Rimini, ITA, is the uncontested World Capital for DanceSport this weekend. The WDSF 2018 GrandSlam Standard Rimini plus Italian Championships in many other disciplines are contested at six huge pavilions of the local fair.14/07/2018 read more ...
Madis Abel and Aleksandra Galkina, EST, made it in six short years from a first try-out in Tallinn to the first GrandSlam Final in Taipei City, TPE. It was a perfect match from day one, every which way the two dancers looked at it.12/07/2018 read more ...
If one takes a step back and analyses the nature and the scope of the Italian Championships held in their eleventh edition between 5 and 15 July at the Rimini Fair, it is - by far - the biggest gathering in dance as sport.11/07/2018 read more ...
The traditional dancecomp in Wuppertal is in progress. A moving moment: the seven-time World Champions Michael and Beate Lindner danced their last competition, won it like many others and announced the end of their career.07/07/2018 read more ...
The Vimeo on Demand programme covering the 2018 GrandSlam Latin Taipei City is available. More than two hours of outstanding DanceSport by the world's best couples and an interview with Charles-Guillaume and Elena, FRA.07/07/2018 read more ...
The second leg of the GrandSlam Series brings the world's best to Taipei City, TPE, to contest the Latin on 30 June and the Standard on 1 July. Nearly all couples in the top 20 of both world rankings have entered. Watch them LIVE!27/06/2018 read more ...
Lukas Hinder, the President of the World DanceSport Federation, sends his Season's Greetings and wishes you the best of luck on your #YOGJourney to Buenos Aires. Let's broaden the horizons and let's reach for the Sky in 2018!
Dear Friends in DanceSport!
It is that time of the year when all of us tend to look in both directions – back at the past and ahead into the future – to take stock of where we are, where we are going and what we are doing in order to get there. It is a time of reflection and renewal.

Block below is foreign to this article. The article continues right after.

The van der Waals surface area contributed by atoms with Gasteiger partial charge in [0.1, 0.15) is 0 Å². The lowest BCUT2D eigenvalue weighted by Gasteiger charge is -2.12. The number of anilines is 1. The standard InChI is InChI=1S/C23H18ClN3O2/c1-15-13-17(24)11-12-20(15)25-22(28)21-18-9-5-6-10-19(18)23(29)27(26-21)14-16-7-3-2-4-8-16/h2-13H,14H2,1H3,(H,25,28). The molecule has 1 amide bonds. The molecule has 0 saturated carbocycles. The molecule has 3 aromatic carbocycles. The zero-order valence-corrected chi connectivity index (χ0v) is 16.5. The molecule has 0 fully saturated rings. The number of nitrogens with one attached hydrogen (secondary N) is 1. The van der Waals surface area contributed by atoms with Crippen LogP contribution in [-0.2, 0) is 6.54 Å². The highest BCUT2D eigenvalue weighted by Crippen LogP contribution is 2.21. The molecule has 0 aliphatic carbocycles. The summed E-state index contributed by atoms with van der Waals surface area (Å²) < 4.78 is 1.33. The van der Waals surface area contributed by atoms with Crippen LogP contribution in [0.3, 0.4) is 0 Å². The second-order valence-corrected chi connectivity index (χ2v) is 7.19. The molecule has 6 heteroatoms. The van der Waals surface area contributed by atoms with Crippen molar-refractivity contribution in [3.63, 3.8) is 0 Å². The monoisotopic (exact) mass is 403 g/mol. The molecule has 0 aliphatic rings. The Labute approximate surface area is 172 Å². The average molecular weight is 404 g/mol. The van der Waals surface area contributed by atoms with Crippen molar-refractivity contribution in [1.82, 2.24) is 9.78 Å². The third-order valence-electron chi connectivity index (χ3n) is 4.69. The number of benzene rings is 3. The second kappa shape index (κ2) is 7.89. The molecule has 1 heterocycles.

Prior to the message you are reading, I have circulated another one to the members of the Presidium as well as the standing Commissions and the Committees, comparing the challenges WDSF will face in 2018 with those of mountaineers. Anyone belonging to this group of driven sportsmen should be able to confirm that the most perilous stage in an ascension is the one just prior to making summit. With the physical strength diminished by efforts of getting to the current height, the continued upward journey can easily appear more cumbersome – and the environment more adverse – than what is called for.
WDSF comes off another highly successful year, with our sport reaching new heights through its sixth participation in The World Games in Wroclaw, POL, as well as in many other major events held in close to 100 countries. Some managed to bring diversity to the dance floors, others focused on one or two single disciplines. Between all of them, they managed to define our brand in its full breadth.
No “event” was more encompassing and global than the first stage in the qualifying for the Breaking events at the Buenos Aires 2018 Youth Olympic Games (BAYOG). With a system WDSF had developed specifically to go beyond the customary limitations of the organized and federated DanceSport, we succeeded in motivating more than 1,000 b-boys and b-girls from 81 different countries to enter into an IOC-sanctioned qualification process which made an uplifting statement. Dance as sport is easily capable to transgress the boundaries of a conventional contest. It can give more athletes the opportunity to express themselves in ways which are unique, even among those falling under the label “artistic.”
At the end of 2017, WDSF has reduced the number of breakers continuing in contention for one of the 24 BAYOG berths to less than 100. Between them, they represent 33 different National Olympic Committees. And there is only one dancer from one single country where WDSF does not (yet) have a Member Body: B-Boy Tricky Tricks from Nepal.
WDSF is on the right track – no doubt about that – but to make summit in the Himalayas, or anywhere else for that matter, it will need to be even more accommodating in some of the views it holds. If a dancer with Olympic aspirations is found between 80 and 8,000 metres (the range of elevation in Nepal) anywhere in the world, WDSF must be there too! The limits can only be the sky.
This is the message I would like to convey to you. Let’s renew the commitment to broaden our horizons and let's reach for the sky!
Merry Christmas and a Happy 2018!
GOOD LUCK ON YOUR #YOGJOURNEY!